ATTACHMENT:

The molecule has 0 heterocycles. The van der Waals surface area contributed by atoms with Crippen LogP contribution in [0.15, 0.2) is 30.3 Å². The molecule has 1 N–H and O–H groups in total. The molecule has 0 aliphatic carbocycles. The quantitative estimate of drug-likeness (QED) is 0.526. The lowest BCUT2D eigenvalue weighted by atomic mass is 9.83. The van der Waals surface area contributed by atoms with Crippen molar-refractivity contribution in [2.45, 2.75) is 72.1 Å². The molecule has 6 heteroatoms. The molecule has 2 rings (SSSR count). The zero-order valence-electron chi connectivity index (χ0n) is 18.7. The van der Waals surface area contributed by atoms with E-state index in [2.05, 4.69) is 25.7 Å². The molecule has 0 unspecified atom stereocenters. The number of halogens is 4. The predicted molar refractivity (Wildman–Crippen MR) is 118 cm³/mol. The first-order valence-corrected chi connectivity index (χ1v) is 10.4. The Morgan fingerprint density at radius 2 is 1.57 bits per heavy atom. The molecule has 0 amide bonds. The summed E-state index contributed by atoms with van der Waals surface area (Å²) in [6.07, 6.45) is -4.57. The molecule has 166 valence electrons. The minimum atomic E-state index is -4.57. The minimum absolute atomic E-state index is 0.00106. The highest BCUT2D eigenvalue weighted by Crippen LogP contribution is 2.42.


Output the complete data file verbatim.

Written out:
The molecule has 0 heterocycles. The van der Waals surface area contributed by atoms with Crippen LogP contribution in [0.15, 0.2) is 30.3 Å². The molecule has 1 N–H and O–H groups in total. The molecule has 0 aliphatic carbocycles. The quantitative estimate of drug-likeness (QED) is 0.526. The lowest BCUT2D eigenvalue weighted by atomic mass is 9.83. The van der Waals surface area contributed by atoms with Crippen molar-refractivity contribution in [2.45, 2.75) is 72.1 Å². The molecule has 6 heteroatoms. The molecule has 2 rings (SSSR count). The zero-order valence-electron chi connectivity index (χ0n) is 18.7. The van der Waals surface area contributed by atoms with E-state index in [2.05, 4.69) is 25.7 Å². The molecule has 0 unspecified atom stereocenters. The number of halogens is 4. The predicted molar refractivity (Wildman–Crippen MR) is 118 cm³/mol. The first-order valence-corrected chi connectivity index (χ1v) is 10.4. The Morgan fingerprint density at radius 2 is 1.57 bits per heavy atom. The molecule has 0 amide bonds. The summed E-state index contributed by atoms with van der Waals surface area (Å²) in [6.07, 6.45) is -4.57. The molecule has 166 valence electrons. The minimum atomic E-state index is -4.57. The minimum absolute atomic E-state index is 0.00106. The highest BCUT2D eigenvalue weighted by Crippen LogP contribution is 2.42.